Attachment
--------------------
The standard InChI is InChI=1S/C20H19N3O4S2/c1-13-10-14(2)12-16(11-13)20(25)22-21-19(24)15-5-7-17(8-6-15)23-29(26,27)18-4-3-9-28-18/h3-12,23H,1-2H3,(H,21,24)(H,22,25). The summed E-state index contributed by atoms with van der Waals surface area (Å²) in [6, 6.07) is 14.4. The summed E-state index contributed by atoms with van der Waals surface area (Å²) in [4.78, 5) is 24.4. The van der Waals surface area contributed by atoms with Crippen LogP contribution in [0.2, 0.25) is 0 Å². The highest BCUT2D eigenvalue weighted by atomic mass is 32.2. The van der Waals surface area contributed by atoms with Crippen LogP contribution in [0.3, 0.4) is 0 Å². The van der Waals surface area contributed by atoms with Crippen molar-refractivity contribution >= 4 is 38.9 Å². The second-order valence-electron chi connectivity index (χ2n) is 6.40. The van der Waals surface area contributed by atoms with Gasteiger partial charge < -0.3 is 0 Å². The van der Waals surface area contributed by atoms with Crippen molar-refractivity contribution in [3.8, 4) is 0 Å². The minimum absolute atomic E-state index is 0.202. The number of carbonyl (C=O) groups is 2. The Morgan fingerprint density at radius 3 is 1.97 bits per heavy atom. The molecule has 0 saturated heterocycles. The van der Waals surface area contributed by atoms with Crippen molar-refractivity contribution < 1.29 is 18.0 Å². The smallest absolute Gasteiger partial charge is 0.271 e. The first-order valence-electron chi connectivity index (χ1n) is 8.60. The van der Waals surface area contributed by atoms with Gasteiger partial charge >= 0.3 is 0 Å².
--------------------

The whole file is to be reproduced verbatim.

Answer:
The standard InChI is InChI=1S/C20H19N3O4S2/c1-13-10-14(2)12-16(11-13)20(25)22-21-19(24)15-5-7-17(8-6-15)23-29(26,27)18-4-3-9-28-18/h3-12,23H,1-2H3,(H,21,24)(H,22,25). The summed E-state index contributed by atoms with van der Waals surface area (Å²) in [6, 6.07) is 14.4. The summed E-state index contributed by atoms with van der Waals surface area (Å²) in [4.78, 5) is 24.4. The van der Waals surface area contributed by atoms with Crippen LogP contribution in [0.2, 0.25) is 0 Å². The highest BCUT2D eigenvalue weighted by atomic mass is 32.2. The van der Waals surface area contributed by atoms with Crippen LogP contribution in [0.3, 0.4) is 0 Å². The van der Waals surface area contributed by atoms with Crippen molar-refractivity contribution >= 4 is 38.9 Å². The second-order valence-electron chi connectivity index (χ2n) is 6.40. The van der Waals surface area contributed by atoms with Gasteiger partial charge < -0.3 is 0 Å². The van der Waals surface area contributed by atoms with Crippen molar-refractivity contribution in [3.8, 4) is 0 Å². The minimum absolute atomic E-state index is 0.202. The number of carbonyl (C=O) groups is 2. The Morgan fingerprint density at radius 3 is 1.97 bits per heavy atom. The molecule has 0 saturated heterocycles. The van der Waals surface area contributed by atoms with Crippen molar-refractivity contribution < 1.29 is 18.0 Å². The smallest absolute Gasteiger partial charge is 0.271 e. The first-order valence-electron chi connectivity index (χ1n) is 8.60. The van der Waals surface area contributed by atoms with Gasteiger partial charge >= 0.3 is 0 Å².